Secret Skills for Success: Self-Advocacy

By Emily Talley, SED’17

EmilyTalleyI’ve been thinking a lot about the skills we need to succeed as college students – time management, organization, prioritization, stress management, discipline, study skills – the list goes on. We do a good job of talking about these skills, but one thing we don’t talk about is self-advocacy, and we should, so I will.

What is self-advocacy and why does it matter?
Self-advocacy takes many forms. The most important kind of self-advocacy is asking for help. If you need academic help, say so! Your professors do not have office hours so that they can memorize the wall behind their desk. They have office hours for you. “But Emily, I have another class during office hours?” Okay, I hear you. In this case, just email your professor asking to meet at another time. Statistically speaking, I have never, ever, even once, had a professor that wasn’t able and willing to find another time to meet with me. I once had a professor meet with me two hours before he flew out of Boston for a conference. I’ve had professors phone conference with me while I’m at work. When you see your professor, here’s the key, you have to ask for what you need. Do you need another explanation for a concept? Do you need clarification of an essay rubric? Do you need reassurance that your class participation is sufficient? Do you need to touch base because you’ve been out sick or distracted in class? Do you need an extension because your life is chaos? Do you need help figuring out what it is you need help with? Say so!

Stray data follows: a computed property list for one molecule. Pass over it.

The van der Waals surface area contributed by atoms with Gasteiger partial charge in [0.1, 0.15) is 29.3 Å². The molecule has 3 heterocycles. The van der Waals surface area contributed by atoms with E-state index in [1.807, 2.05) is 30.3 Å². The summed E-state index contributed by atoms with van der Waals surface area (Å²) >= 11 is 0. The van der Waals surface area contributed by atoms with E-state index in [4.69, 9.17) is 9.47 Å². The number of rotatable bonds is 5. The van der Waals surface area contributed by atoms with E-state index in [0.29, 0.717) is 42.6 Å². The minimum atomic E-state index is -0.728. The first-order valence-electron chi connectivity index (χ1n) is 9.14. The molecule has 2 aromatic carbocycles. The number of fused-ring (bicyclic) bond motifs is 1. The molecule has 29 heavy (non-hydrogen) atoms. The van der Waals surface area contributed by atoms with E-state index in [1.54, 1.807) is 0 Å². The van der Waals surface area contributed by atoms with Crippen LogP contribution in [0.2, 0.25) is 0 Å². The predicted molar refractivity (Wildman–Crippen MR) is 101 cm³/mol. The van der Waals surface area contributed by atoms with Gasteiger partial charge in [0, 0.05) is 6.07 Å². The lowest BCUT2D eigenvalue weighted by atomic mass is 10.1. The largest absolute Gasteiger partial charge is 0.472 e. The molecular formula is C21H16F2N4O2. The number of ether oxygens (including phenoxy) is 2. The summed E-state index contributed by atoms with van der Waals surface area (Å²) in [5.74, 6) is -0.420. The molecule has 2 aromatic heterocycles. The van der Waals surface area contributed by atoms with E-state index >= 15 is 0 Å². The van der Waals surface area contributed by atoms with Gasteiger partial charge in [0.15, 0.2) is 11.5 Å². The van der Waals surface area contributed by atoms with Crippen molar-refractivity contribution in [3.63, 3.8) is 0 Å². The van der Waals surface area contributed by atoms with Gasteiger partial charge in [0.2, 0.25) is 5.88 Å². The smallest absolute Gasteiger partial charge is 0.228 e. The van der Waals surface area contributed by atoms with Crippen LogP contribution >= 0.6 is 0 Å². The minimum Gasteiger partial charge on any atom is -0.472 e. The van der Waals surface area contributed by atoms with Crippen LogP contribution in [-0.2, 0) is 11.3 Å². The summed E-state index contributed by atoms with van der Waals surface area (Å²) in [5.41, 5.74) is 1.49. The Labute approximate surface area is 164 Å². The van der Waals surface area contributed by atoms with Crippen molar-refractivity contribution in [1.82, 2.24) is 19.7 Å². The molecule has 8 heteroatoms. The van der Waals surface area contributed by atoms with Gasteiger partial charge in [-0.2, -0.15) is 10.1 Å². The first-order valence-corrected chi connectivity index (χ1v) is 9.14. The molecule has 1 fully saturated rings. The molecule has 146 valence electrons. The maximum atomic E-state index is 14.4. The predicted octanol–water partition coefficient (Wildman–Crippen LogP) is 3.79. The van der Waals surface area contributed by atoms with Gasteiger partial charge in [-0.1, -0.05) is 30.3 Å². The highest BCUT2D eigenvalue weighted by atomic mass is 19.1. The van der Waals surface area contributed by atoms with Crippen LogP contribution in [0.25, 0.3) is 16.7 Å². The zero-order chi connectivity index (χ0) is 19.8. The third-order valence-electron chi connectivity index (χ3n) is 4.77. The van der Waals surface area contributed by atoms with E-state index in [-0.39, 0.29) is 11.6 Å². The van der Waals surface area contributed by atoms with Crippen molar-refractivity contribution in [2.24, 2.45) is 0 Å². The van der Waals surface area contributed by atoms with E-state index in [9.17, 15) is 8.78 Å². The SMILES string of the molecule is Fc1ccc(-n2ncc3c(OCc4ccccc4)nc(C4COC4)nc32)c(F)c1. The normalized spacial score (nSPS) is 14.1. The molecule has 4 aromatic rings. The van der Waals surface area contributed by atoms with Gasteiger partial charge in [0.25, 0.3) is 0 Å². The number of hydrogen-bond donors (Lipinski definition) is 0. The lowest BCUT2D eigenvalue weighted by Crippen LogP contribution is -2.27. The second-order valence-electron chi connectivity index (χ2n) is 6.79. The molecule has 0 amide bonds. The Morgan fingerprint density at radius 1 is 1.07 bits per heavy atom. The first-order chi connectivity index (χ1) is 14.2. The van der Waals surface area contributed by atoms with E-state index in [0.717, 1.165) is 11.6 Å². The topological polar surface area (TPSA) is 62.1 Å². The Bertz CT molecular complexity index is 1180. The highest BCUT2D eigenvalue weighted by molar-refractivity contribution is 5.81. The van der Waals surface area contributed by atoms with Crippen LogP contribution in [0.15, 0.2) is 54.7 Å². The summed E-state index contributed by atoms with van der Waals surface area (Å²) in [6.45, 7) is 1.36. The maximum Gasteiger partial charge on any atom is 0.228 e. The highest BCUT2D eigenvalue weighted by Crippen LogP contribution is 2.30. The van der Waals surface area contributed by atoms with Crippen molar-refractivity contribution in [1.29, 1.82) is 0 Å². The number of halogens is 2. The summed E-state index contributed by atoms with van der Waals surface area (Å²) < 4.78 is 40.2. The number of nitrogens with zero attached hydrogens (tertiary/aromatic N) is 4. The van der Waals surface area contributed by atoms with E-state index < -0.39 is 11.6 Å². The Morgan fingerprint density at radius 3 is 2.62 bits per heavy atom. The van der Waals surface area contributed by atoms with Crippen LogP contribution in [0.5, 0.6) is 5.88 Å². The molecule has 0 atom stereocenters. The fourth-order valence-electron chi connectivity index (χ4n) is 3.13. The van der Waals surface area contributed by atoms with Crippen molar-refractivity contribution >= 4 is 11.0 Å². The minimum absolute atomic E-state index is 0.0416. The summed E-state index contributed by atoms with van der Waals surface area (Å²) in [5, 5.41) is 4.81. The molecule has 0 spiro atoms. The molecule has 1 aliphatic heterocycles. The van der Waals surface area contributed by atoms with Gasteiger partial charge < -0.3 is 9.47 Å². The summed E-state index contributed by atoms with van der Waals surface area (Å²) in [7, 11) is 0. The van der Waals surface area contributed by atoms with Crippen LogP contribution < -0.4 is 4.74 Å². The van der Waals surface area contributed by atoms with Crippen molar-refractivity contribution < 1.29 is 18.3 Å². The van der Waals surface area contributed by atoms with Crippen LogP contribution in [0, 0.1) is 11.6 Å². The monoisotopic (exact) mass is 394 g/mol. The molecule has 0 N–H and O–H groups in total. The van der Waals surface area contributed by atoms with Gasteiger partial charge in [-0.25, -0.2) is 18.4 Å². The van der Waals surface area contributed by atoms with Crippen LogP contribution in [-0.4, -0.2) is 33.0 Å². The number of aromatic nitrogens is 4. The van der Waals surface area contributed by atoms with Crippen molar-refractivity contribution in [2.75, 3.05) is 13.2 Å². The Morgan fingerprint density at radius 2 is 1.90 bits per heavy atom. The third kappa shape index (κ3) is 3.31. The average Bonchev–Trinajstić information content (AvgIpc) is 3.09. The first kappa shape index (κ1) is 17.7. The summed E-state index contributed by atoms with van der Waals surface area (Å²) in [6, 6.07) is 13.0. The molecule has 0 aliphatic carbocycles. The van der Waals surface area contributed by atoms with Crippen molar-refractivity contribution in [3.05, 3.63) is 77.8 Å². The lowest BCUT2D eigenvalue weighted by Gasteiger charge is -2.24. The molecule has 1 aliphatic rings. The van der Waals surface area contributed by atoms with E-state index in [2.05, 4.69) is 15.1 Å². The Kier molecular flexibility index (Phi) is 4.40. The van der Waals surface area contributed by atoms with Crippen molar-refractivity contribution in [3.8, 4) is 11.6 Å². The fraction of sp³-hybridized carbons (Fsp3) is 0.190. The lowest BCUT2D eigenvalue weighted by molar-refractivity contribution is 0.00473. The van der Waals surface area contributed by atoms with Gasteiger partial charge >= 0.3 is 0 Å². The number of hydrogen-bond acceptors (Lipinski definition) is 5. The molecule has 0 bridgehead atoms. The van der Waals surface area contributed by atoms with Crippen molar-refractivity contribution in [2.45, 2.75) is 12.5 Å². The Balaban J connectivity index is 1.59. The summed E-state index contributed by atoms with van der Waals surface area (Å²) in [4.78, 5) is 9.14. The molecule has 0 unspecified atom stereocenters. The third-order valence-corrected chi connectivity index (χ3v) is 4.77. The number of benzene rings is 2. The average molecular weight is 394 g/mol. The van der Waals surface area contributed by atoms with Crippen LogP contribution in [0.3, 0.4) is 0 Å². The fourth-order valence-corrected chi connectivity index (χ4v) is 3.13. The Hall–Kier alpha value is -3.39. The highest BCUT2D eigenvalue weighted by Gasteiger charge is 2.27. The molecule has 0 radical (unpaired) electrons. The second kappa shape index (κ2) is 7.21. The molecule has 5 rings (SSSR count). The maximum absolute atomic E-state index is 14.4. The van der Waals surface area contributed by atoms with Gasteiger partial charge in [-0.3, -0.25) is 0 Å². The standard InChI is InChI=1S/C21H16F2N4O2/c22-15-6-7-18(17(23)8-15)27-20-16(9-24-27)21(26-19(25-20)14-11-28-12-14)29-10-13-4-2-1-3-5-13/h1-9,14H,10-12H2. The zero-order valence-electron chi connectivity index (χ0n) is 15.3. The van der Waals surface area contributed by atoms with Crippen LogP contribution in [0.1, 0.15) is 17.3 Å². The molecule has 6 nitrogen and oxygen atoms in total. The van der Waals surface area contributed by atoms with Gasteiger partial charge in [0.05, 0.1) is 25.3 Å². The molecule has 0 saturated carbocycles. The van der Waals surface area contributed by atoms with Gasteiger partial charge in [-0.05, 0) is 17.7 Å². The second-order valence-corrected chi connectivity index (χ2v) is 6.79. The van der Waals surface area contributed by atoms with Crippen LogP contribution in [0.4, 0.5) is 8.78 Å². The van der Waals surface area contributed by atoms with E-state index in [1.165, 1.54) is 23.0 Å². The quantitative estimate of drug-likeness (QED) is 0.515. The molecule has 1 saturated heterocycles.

Perhaps, however, you need help in more than one class. Maybe you’re having academic issues across the board. If you need help, say so! Meet with your advisor, who is there to advise you with advice. Visit student services, ask for an appointment, get ready to develop an action plan. Visit disability services, ask for some support. Maybe you’re overwhelmed and you’re thinking about dropping a class but you don’t know how that will affect your graduation date. Maybe you can’t take notes and listen at the same time, but you didn’t know that disability services has scribes. Maybe you’re taking a class that’s way too hard for you but you don’t know what else could fulfill that graduation requirement. Maybe you need help and you don’t even know what kind of help you need. Say so!

Perhaps, however, you have an even bigger problem. You need cooperation across multiple departments. You need whole-sale sized solutions. Visit the University Service Center and, you guessed it, ask for help.

Perhaps, however, your life is peachy keen. You still need self-advocacy. You will at some point in your life need to ask for a letter of recommendation. You will someday need to tell your group project partners that you don’t group text. You will potentially want to negotiate some extra credit or a raise.
“But Emily,” you say, “I can’t do that! I don’t want to waste anyone’s time with my problems! What if they get annoyed? What if they say no?” I hear you. You’re polite and a little (or a lot) nervous. You don’t want to be rejected or embarrassed. (Me neither.) Here’s the thing – really the only thing – that matters: You need to invest in quality solutions for your life because you deserve it.

Be prepared for a learning experience. Don’t take roadblocks personally. Ask elsewhere. Ask differently. Ask with confidence. Ask again.

Some other helpful SED and BU resources are: the SED Student Records Office, Jo-Anne Richard in the Licensure Office, the Center for Career Development, the Educational Resource Center, and Student Health Services (including Behavioral Medicine and the Sexual Assault Response and Prevention Center).

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